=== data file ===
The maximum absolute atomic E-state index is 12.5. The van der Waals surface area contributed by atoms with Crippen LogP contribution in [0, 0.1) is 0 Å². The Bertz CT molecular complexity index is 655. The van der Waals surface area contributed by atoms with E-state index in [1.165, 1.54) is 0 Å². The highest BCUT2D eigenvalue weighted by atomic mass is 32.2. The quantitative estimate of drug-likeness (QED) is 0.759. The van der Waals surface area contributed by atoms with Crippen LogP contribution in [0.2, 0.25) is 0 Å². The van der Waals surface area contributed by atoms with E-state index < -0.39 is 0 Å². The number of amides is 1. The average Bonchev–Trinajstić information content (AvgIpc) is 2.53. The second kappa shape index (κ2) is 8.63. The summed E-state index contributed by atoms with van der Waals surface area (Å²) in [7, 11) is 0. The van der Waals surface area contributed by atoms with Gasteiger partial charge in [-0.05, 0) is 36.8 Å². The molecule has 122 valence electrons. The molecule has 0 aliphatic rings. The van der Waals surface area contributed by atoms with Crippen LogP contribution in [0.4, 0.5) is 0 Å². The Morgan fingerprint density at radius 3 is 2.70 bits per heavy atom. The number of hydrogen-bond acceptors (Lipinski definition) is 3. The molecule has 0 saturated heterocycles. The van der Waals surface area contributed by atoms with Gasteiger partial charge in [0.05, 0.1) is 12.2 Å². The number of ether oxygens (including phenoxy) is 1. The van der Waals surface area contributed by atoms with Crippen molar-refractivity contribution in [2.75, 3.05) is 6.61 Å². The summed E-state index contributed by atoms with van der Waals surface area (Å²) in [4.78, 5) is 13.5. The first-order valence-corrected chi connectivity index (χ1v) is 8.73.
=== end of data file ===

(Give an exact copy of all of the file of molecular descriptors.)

The maximum absolute atomic E-state index is 12.5. The van der Waals surface area contributed by atoms with Crippen LogP contribution in [0, 0.1) is 0 Å². The Bertz CT molecular complexity index is 655. The van der Waals surface area contributed by atoms with E-state index in [1.165, 1.54) is 0 Å². The highest BCUT2D eigenvalue weighted by atomic mass is 32.2. The quantitative estimate of drug-likeness (QED) is 0.759. The van der Waals surface area contributed by atoms with Crippen LogP contribution in [0.2, 0.25) is 0 Å². The van der Waals surface area contributed by atoms with E-state index < -0.39 is 0 Å². The number of amides is 1. The average Bonchev–Trinajstić information content (AvgIpc) is 2.53. The second kappa shape index (κ2) is 8.63. The summed E-state index contributed by atoms with van der Waals surface area (Å²) in [7, 11) is 0. The van der Waals surface area contributed by atoms with Gasteiger partial charge in [-0.05, 0) is 36.8 Å². The molecule has 122 valence electrons. The molecule has 0 aliphatic rings. The van der Waals surface area contributed by atoms with Crippen LogP contribution in [0.4, 0.5) is 0 Å². The Morgan fingerprint density at radius 3 is 2.70 bits per heavy atom. The number of hydrogen-bond acceptors (Lipinski definition) is 3. The molecule has 0 saturated heterocycles. The van der Waals surface area contributed by atoms with Gasteiger partial charge in [0.05, 0.1) is 12.2 Å². The number of ether oxygens (including phenoxy) is 1. The van der Waals surface area contributed by atoms with Crippen molar-refractivity contribution in [2.75, 3.05) is 6.61 Å². The summed E-state index contributed by atoms with van der Waals surface area (Å²) in [4.78, 5) is 13.5. The first-order valence-corrected chi connectivity index (χ1v) is 8.73.